And then there’s the matter of trust, or the lack thereof. Picking up a book like this — particularly one that’s not published by Deseret Book — there’s no real way of telling what stance it takes on the issue: whether it’s fundamentally supportive of the Church’s position, or says that the Church needs to change its views, or whatever. The publisher and I have tried to counter this in publicity that emphasizes how the main character ultimately chooses to live faithfully to the Church’s teachings on this issue, but there are limits to how well that works.

I could go on speculating about reasons some people choose not to read No Going Back. While possibly useful from a marketing standpoint, however, it mostly doesn’t change what I’ve always thought, which is that the book’s best chance of getting a readership is through word of mouth — and reviews, which are a kind of amplified word of mouth.

Some related stories:

- Several weeks ago, I was sitting in the choir seats for stake conference after our rehearsal but before the session was supposed to start, and decided to show a copy of the book to an acquaintance from another ward who was sitting next to me. He borrowed it, telling me his daughter left the Church a couple of years ago over this issue. About a week ago, I got a very positive email offering to send a check and saying he planned to pass it on to other people. I later found out that he’d mentioned the book (positively) to our new stake president.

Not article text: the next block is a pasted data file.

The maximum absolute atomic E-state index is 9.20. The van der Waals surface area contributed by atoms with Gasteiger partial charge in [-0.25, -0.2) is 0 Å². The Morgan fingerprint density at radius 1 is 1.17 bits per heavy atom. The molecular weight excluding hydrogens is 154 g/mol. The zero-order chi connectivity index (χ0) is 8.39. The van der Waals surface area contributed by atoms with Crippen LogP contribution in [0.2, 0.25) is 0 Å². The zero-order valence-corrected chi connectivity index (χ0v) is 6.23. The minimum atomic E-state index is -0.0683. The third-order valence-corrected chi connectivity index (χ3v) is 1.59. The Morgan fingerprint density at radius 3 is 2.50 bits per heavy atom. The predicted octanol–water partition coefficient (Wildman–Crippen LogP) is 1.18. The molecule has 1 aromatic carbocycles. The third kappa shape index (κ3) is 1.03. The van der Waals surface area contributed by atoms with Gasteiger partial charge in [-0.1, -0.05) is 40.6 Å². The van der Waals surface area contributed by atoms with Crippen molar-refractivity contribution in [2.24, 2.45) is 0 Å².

- Another friend read the book, found it very powerful, and decided to order a couple of copies for other members of her family, including one she thinks may be dealing with this issue.

- Another friend hasn’t read the book yet, though she’d heard about it from another source. It wasn’t until she was talking with me on the phone that it occurred to her she might want to actually get a copy and read it. Direct contact does work, in some cases at least…

And then there’s the case I mentioned at the beginning of this column. Despite her initial apprehensions, LDS author Karen Jones Gowen ultimately gave a very positive review of No Going Back on her blog, Coming Down the Mountain — followed up by a three-part interview about my writing process, the novel itself, and my publisher Zarahemla Books. Now if only I could duplicate that experience a few hundred times…